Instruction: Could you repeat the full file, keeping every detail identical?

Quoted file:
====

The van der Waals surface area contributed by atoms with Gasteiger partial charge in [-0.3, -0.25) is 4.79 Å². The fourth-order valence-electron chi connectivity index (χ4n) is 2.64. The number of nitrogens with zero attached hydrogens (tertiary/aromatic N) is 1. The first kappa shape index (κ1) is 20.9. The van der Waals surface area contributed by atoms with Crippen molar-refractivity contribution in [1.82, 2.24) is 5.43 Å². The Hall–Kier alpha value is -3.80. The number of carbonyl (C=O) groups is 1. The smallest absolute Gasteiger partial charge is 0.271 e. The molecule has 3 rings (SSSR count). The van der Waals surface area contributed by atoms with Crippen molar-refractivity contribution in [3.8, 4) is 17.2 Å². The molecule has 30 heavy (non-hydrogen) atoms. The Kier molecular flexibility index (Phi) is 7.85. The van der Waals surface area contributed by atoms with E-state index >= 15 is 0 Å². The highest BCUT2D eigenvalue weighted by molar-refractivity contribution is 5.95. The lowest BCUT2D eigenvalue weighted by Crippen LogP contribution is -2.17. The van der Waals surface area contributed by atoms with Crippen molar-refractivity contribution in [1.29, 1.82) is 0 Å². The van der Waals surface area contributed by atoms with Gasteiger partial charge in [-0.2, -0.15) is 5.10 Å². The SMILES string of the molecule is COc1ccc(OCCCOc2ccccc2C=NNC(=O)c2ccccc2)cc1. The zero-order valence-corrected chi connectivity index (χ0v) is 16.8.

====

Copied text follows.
The van der Waals surface area contributed by atoms with Gasteiger partial charge in [-0.3, -0.25) is 4.79 Å². The fourth-order valence-electron chi connectivity index (χ4n) is 2.64. The number of nitrogens with zero attached hydrogens (tertiary/aromatic N) is 1. The first kappa shape index (κ1) is 20.9. The van der Waals surface area contributed by atoms with Crippen molar-refractivity contribution in [1.82, 2.24) is 5.43 Å². The Hall–Kier alpha value is -3.80. The number of carbonyl (C=O) groups is 1. The smallest absolute Gasteiger partial charge is 0.271 e. The molecule has 3 rings (SSSR count). The van der Waals surface area contributed by atoms with Crippen molar-refractivity contribution in [3.8, 4) is 17.2 Å². The molecule has 30 heavy (non-hydrogen) atoms. The Kier molecular flexibility index (Phi) is 7.85. The van der Waals surface area contributed by atoms with E-state index >= 15 is 0 Å². The highest BCUT2D eigenvalue weighted by molar-refractivity contribution is 5.95. The lowest BCUT2D eigenvalue weighted by Crippen LogP contribution is -2.17. The van der Waals surface area contributed by atoms with Crippen molar-refractivity contribution in [1.29, 1.82) is 0 Å². The van der Waals surface area contributed by atoms with Gasteiger partial charge in [-0.2, -0.15) is 5.10 Å². The SMILES string of the molecule is COc1ccc(OCCCOc2ccccc2C=NNC(=O)c2ccccc2)cc1. The zero-order valence-corrected chi connectivity index (χ0v) is 16.8.